Turkey is a reliable partner for Moldova and will remain so after the upcoming parliamentary elections in the country, Moldova’s acting premier and foreign minister has said.
“No matter who will be the prime minister or who is the president of the Republic of Moldova, the strategic national interest of the Republic of Moldova is with deepening bilateral relations with Turkey,” Aureliu Ciocoi told Anadolu Agency on the sidelines of the Antalya Diplomacy Forum held in the Mediterranean resort city between June 18-20.
Underlining the great importance of the strategic partnership between the two countries for Moldova’s foreign policy, he said: “Believe me, no politician and the Republic of Moldova will put a question sign behind this strategic partnership.”
The foreign minister said any political party in the country would work towards further improving ties with Ankara, both political and trade.
On trade relations, he said the opening of a Turkish bank’s branch in his country would boost trade activities, considering the rise in the number of Turkish enterprises in Moldova.
A political declaration establishing a mechanism of high-level strategic cooperation between the two nations was signed in 2018 during Turkish President Recep Tayyip Erdogan’s visit to Moldova, he added.
“Definitely for the Republic of Moldova, Turkey is a reliable partner, which has been proven over the whole period of Moldovan independency since 1991,” Ciocoi stressed, adding that his country was celebrating its 30th year of independence this year.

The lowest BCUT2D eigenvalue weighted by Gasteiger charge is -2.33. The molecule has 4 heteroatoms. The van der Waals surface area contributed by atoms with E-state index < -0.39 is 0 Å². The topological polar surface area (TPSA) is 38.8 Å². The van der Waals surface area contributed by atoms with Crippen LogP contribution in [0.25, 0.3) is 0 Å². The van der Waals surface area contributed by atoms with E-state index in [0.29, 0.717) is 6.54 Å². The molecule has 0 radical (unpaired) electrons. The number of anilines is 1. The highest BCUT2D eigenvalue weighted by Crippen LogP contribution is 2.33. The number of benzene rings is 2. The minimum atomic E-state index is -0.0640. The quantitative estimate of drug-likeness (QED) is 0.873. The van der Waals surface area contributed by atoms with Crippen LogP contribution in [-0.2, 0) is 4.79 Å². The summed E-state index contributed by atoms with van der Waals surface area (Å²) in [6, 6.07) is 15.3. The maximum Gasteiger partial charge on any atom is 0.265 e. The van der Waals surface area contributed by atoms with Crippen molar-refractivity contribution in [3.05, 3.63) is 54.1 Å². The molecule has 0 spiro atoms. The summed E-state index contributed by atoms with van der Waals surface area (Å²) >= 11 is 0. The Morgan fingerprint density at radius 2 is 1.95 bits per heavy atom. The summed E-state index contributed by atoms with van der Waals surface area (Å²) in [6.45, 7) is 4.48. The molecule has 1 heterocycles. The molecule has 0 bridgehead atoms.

He said the first meeting of the strategic cooperation mechanism in 2019 gave “huge impetus” to bilateral relations.
Moldova is looking forward to make its strategic partnership with Turkey “more consolidated, pragmatic, and developed” to the benefit of both sides following the country’s snap parliamentary elections slated for July 11.
Touching upon the issue of the breakaway region of Transnistria, located between Moldova and Ukraine during the dissolution of the Soviet Union, Ciocoi said Chisinau still seeks a political resolution to this “frozen conflict.”
He underlined that all political parties in the country were in favor of dialogue with all parties and mediators on the issue.
“In this respect, I’ll recall the five-plus-two format, which was designed to ensure political dialogue in order to find a long-lasting political solution for this conflict,” he said on the initiative that includes Moldova, Transnistria, the OSCE, Russia and Ukraine, as well as the US and EU as observers.
With the format, Moldova hopes to convince its partners of the need to start dialogue and “put a final point to the long lasting conflict.”
The minister also underlined the need to ensure that the entire country is at the same level of development.
The Transnistria conflict started in March 1992 and was concluded by a cease-fire in July of the same year with an agreement that suggested the establishment of the Joint Control Commission, which includes Russian, Moldovan, Transnistrian, and Ukrainian peacekeepers.
The truce has been held since then, though the territory’s political status remains unresolved and the relations between the sides of the conflict remain tense.
*Writing by Sena Guler in Ankara
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